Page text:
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MLB wants to fine Ben Zobrist for wearing black cleats

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Cubs outfielder Ben Zobrist received a formal warning from Major League Baseball after wearing all-black cleats during the club’s day games at Wrigley Field. According to Section G(1) of the league’s Uniform Regulations, at least 51 percent of a player’s exterior shoe color must adhere to the team’s designated shoe color. It’s a silly rule, and one that has been used to police several players over the last few years, most recently Indians right-hander Mike Clevinger.

On Saturday, Zobrist took to Instagram to document the shoes and voice his frustration with the decision:

Dear @mlb, I still like you but this is rediculous [sic]. For the last two years, I have worn black spikes exclusively at Wrigley Field for Day games to pay homage to the history of our great game, and now I am being told I will be fined and disciplined if I continue to wear them. When I was a kid, I was inspired by highlights of the greats such as Ernie Banks and Stan Musial in the 1950s-60s and was captured by the old uniforms and all black cleats with flaps. […] I am curious as to why @mlb is spending time and money enforcing this now when they haven’t done it previously in the last year and beyond. I have heard nothing but compliments from fans that enjoy the “old school” look. Maybe there is some kid out there that will be inspired to look more into the history of the game by the “flexibility” that I prefer in the color of my shoes.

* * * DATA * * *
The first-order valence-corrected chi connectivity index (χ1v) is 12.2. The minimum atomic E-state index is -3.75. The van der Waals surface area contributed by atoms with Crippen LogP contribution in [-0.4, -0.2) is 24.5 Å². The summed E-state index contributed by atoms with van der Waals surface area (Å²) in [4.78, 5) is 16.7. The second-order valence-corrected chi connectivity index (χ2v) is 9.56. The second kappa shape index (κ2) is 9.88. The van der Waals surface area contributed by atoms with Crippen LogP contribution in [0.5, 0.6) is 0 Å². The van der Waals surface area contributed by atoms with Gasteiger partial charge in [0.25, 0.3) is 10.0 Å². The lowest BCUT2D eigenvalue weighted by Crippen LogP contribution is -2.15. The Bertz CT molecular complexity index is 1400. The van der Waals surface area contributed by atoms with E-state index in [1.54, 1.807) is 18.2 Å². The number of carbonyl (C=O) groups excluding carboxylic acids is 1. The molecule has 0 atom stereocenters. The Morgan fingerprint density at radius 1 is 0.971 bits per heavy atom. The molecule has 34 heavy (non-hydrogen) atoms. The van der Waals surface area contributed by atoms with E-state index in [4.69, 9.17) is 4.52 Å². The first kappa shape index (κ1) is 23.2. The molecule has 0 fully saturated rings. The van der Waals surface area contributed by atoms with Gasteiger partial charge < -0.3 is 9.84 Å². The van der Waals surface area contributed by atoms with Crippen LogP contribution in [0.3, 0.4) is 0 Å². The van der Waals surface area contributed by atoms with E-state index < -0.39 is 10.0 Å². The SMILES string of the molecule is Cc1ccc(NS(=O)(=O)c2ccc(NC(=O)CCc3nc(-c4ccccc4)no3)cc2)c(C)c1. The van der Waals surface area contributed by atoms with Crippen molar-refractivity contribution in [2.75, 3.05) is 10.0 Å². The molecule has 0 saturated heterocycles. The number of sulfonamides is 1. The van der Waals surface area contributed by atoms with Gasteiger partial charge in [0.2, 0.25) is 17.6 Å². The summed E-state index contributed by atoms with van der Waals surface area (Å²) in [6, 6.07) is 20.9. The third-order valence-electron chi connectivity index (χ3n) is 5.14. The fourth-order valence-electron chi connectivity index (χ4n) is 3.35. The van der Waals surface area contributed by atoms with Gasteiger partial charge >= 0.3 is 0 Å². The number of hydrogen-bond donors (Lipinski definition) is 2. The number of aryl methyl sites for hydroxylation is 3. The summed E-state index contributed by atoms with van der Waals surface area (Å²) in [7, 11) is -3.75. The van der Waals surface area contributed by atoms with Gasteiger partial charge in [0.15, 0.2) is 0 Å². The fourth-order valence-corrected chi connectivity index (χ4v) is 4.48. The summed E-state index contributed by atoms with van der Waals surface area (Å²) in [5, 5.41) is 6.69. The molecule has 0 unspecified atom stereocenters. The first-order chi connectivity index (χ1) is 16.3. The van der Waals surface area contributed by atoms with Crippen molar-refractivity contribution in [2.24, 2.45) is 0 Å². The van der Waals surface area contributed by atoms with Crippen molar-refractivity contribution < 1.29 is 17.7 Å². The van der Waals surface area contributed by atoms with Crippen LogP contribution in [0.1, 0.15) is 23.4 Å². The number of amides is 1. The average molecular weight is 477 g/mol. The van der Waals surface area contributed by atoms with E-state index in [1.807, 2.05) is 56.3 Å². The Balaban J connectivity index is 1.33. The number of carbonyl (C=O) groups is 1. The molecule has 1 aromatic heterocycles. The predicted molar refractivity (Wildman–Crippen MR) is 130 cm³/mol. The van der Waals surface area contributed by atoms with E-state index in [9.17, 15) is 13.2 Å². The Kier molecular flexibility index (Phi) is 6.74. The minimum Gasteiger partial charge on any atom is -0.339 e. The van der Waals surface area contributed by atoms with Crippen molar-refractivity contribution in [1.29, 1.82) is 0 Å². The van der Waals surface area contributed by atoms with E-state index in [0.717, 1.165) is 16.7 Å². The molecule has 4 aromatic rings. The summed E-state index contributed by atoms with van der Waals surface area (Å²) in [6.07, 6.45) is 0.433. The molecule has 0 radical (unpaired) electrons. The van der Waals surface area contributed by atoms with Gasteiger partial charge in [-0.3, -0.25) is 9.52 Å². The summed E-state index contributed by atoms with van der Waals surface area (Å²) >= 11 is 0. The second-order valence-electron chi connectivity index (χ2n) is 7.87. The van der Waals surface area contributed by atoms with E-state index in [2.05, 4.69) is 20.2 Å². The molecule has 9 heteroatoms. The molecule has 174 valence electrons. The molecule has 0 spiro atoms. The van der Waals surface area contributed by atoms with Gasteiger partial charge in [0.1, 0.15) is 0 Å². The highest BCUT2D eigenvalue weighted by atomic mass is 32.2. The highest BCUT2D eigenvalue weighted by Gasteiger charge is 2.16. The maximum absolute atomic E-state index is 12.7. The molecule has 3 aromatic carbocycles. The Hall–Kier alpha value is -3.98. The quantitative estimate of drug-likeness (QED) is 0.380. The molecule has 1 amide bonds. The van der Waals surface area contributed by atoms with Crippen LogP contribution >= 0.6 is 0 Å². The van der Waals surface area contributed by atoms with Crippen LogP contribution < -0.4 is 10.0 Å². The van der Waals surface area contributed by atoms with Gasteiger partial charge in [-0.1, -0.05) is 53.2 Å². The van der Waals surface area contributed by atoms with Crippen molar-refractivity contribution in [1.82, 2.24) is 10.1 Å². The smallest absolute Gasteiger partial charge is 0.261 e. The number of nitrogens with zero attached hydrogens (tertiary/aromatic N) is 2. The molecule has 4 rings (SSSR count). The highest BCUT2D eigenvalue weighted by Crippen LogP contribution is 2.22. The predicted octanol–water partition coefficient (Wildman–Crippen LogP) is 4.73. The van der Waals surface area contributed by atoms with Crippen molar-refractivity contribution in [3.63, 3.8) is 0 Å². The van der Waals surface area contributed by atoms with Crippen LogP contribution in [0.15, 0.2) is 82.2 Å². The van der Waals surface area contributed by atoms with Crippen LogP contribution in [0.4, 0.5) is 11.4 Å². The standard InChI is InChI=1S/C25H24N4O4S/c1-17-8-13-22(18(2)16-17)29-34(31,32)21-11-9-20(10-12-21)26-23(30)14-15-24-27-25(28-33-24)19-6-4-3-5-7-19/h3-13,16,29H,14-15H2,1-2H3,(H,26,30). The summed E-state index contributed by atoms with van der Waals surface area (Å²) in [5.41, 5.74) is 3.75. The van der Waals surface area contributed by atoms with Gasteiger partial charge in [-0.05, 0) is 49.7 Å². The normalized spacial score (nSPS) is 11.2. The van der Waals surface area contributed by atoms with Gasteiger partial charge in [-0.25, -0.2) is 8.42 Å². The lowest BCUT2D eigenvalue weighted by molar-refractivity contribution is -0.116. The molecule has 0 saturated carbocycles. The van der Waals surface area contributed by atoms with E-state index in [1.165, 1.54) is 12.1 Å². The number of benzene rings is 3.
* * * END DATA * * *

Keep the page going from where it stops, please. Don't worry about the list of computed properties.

Unfortunately, Zobrist’s point — that he chose the color and design of the spikes based on historical significance (unlike, say, the “bohemian elephant” vibe of Clevinger’s kicks) — likely won’t make a difference in this case.

Leonys Martin to be released from hospital

Leonys Martin
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Indians outfielder Leonys Martin will be released from the Cleveland Clinic on Sunday, according to comments from club president Chris Antonetti. Martin was hospitalized with a life-threatening bacterial infection several weeks ago, one that was said to have affected multiple organs and jeopardized Martin’s quality of life, as well as his career. The length of his recovery process is still undefined, Antonetti added, noting that there’s “no precedent for how to return to playing shape,” though it seems unlikely that he’ll be able to work back up to full strength before the season wraps up in September.

It’s been a tumultuous season for Martin, who also battled a left hamstring strain that cost him another four weeks on the disabled list earlier this year. He’s appeared in just six games with the Indians this season, collecting five hits and two home runs over 17 plate appearances. Taking into account his 78-game stint with the Tigers prior to the trade deadline, he slashed a combined .255/.323/.425 with 11 homers and a .747 OPS across 353 PA in 2018.

As the outfielder’s status is still up in the air for the time being, no significant roster changes appear to be in the team’s immediate future. Fellow outfielders Greg Allen and Rajai Davis will continue to split duties in center field during Martin’s absence. The 25-year-old rookie, Allen, has seen the bulk of the starts in center field over the last two weeks and is currently batting .243/.278/.305 with seven extra-base hits and a .583 OPS in his first full season at the major league level.